Illinois courts allow a buyer to reduce his requirements to zero if he was acting in good faith, even though the contract contained an estimate of those requirements.
A retail distributor of propane also sold converters that enabled gasoline-powered motor vehicles to operate on propane. A corporation had a fleet of over 3,000 vehicles that served its processing plants and bakeries. The retailer and corporation executed a contract for purchase of approximately 3,000 conversion units, more or less depending on requirements. They also agreed to the purchase of propane motor fuel exclusively from the retailer so long as the price remained reasonably competitive. The corporation never ordered any converters or propane from the retailer and a case for breach of contract was filed. The trial court instructed the jury by reading verbatim the Uniform Commercial Code's provision on requirements contracts, U.C.C. § 2-306(1).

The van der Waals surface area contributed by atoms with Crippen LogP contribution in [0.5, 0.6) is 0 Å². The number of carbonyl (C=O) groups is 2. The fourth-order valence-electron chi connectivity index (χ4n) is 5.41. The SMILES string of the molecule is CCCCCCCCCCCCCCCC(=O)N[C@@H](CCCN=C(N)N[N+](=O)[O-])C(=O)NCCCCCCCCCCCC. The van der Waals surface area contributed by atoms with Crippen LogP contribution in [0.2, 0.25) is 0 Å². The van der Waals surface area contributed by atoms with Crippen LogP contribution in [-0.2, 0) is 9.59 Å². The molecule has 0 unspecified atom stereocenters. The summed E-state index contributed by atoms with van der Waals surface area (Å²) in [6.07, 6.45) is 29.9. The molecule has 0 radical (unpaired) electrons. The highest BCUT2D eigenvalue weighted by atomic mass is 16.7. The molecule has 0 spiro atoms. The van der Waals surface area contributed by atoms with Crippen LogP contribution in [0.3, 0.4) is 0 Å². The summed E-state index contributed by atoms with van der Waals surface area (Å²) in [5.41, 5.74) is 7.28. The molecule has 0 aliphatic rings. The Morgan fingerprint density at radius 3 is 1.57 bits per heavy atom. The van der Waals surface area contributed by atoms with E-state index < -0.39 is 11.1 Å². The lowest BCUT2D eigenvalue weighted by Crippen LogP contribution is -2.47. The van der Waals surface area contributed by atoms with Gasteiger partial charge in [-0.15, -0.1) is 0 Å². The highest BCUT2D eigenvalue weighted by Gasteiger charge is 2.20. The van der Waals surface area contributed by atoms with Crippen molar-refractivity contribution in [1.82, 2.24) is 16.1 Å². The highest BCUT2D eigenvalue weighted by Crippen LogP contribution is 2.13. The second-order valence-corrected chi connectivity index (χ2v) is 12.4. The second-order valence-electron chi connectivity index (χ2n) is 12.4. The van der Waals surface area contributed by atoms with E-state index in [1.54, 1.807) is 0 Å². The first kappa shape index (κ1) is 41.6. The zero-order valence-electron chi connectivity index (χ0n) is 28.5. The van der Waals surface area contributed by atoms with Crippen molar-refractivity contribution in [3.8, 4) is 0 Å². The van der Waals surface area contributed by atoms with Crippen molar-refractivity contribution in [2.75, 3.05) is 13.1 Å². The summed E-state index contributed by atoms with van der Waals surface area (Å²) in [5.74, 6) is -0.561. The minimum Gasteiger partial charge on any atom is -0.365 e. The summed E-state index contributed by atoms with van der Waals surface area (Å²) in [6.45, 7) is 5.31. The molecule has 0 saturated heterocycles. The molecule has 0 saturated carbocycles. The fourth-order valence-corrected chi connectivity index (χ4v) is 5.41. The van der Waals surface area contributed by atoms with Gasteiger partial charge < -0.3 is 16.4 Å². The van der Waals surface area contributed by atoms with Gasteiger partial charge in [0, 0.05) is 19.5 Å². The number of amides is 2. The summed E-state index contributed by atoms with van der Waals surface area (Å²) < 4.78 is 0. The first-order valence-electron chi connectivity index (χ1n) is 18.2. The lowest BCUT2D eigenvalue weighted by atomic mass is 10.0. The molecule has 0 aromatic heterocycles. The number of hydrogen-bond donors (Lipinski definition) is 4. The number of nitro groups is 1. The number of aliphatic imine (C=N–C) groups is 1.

Should the UCC provision have been read literally when the buyer demanded less rather than more than stated estimate?
The court found that § 2-306(1) was inapplicable although good faith requirement was applicable. However, the court concluded that error in instructing the jury on proportionality was harmless. No reasonable jury could have failed to find bad faith where appellant arbitrarily declared its requirements to be zero. The judgment was affirmed except where modified to correct erroneous award of pre-judgment interest. The court held that the corporation breached requirements contract with the retailer by reducing its requirements to zero without any explanation.